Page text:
I am a nurse. I am also a writer. Having been torn between these two passions as a young adult, I feel fortunate to have been able to achieve success in both callings. I really do view both of these aspects of my life as callings. The desire to help people and the love of the written word have enriched my life in many ways. And, at times, I have questioned my worth in both areas. Still, at the age of 59, I find myself deeply entrenched in both nursing and writing. I am also fascinated at how intertwined they are in my life.
As a young child, I made my career choice during a hospitalization. I was not quite five years old, and was captivated by the nurses in their crisp white uniforms and crown-like caps. I remember thinking “That’s what I want to be when I grow up.” They comforted me when I was sick and, as I felt better, they played with me and made me laugh. Most of all, they helped me to feel safe.
As I grew older, I developed a love for science that further confirmed my destiny. Then, in high school, I took creative writing and journalism along with the requisite literature and grammar classes. By my junior year, I was mentally toying with a career in journalism and exploring various colleges that could help me achieve that goal. I had not abandoned my nursing dream, but was tempted by what I saw as a more esoteric and exotic career path. Naturally, I had big plans to also write a bestselling novel . I am still working on that.
However, I fell in love during my senior year and was married shortly after high school graduation. I had my daughter a year and half later. My two dreams landed on the back burner as I started my family. My daughter was and still is the great miracle of my life. Unfortunately, the marriage ended and I found myself alone with a baby before my twenty-first birthday. As a struggling single mother, I barely had time to pursue one dream, let alone two. I realized that nursing would guarantee me a job and allow me to support myself and my daughter. I lamented my lost imaginary writing career, but I did journal as I navigated the dark waters of divorce and the death of my father.
I attended nursing school in the evenings while working full-time during the day as a nursing assistant. Upon graduation, I embarked on what has become a thirty-plus year career which has allowed me to care for patients in a variety of settings including oncology, hospice, HIV programs, psychiatry and, most recently, in home care.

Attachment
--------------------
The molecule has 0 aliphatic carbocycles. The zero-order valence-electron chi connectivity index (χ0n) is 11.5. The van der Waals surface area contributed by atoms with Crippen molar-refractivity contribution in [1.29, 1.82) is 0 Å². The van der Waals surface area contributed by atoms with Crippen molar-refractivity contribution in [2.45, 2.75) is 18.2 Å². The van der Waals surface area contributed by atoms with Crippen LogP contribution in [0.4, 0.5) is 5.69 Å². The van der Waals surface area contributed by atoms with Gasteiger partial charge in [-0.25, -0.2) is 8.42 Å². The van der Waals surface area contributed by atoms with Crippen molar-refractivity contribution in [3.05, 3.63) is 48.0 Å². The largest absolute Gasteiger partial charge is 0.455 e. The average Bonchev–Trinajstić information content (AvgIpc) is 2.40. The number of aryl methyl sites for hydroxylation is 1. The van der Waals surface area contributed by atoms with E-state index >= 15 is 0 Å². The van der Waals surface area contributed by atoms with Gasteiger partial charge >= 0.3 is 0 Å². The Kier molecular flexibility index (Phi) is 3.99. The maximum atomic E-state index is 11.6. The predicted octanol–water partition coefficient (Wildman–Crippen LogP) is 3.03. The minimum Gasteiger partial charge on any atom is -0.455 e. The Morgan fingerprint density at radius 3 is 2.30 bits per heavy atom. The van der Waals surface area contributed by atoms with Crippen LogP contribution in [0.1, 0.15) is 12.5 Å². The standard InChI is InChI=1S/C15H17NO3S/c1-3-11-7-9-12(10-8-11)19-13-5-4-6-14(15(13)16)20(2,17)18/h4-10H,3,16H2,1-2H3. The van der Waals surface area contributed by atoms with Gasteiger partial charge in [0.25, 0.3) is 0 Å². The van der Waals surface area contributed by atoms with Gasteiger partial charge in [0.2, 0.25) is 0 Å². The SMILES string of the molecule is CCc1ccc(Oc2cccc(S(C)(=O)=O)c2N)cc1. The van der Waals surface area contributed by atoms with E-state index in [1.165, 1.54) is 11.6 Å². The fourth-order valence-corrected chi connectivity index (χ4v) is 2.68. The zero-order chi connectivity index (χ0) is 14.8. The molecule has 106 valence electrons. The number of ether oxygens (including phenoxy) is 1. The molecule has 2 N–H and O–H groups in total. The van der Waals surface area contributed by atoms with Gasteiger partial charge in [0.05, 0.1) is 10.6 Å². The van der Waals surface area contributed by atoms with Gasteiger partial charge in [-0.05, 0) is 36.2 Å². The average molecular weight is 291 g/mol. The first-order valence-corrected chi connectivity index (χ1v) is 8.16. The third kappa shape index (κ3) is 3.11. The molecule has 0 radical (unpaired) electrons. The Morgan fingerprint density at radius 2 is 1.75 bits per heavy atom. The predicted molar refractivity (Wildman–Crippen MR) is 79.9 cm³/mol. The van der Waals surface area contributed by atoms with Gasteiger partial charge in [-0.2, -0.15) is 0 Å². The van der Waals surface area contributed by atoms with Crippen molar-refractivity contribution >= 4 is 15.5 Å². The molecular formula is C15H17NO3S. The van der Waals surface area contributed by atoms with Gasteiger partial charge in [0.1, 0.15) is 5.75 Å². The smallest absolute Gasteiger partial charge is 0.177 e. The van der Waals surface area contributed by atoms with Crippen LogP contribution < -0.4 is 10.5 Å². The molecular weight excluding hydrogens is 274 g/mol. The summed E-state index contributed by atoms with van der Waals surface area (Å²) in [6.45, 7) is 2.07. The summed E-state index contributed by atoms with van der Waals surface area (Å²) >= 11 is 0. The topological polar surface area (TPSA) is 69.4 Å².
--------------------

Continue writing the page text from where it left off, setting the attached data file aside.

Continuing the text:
My writing has been sporadic and it is only in recent years that I have actually considered myself a serious writer. I have dabbled in poetry and essays, but my real niche is, not surprisingly, in medical writing. My first published article was for On Call Magazine, which was an online medical publication by the Boston Globe. The hospital where I worked had just opened a new state of the art cardiovascular center. I wrote a query letter to the editor and was given a two -part feature article. I was ecstatic and scared to death. Then, I remembered that the article was going to profile exciting new programs and the people who were running them. I just needed to do the research and interviews. This calmed my anxiety. In 2007, my articles were published, complete with a photo shoot. I was paid generously for them. The best part, however, was seeing my name in print.
Over the years, I have been privileged to write narrative interviews in several medical magazines and have been a frequent contributor to Advance for Nurses. I have recently started a part-time freelancing business and have branched out into blogging and ghost writing. Although nursing is still my primary career, I look forward to the day when nursing can supplement my writing as opposed to the other way around. My advice is to write about what you know. Think about your interests, your friends, your job, and everything that matters to you. I would also suggest joining a writers group, even if you are only able to do so online. Feedback from others can be enlightening and reassuring. Immerse yourself in writing as much as you would with any new venture. Above all, do not let the fear of rejection stand in your way. I came to the conclusion long ago that even a rejection letter is proof of courage. And what dream doesn’t require courage for its realization?
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Kimberley S. Jordan-Horte is a registered nurse and freelance writer living in Massachusetts. Her other interests include music, gardening and community service.
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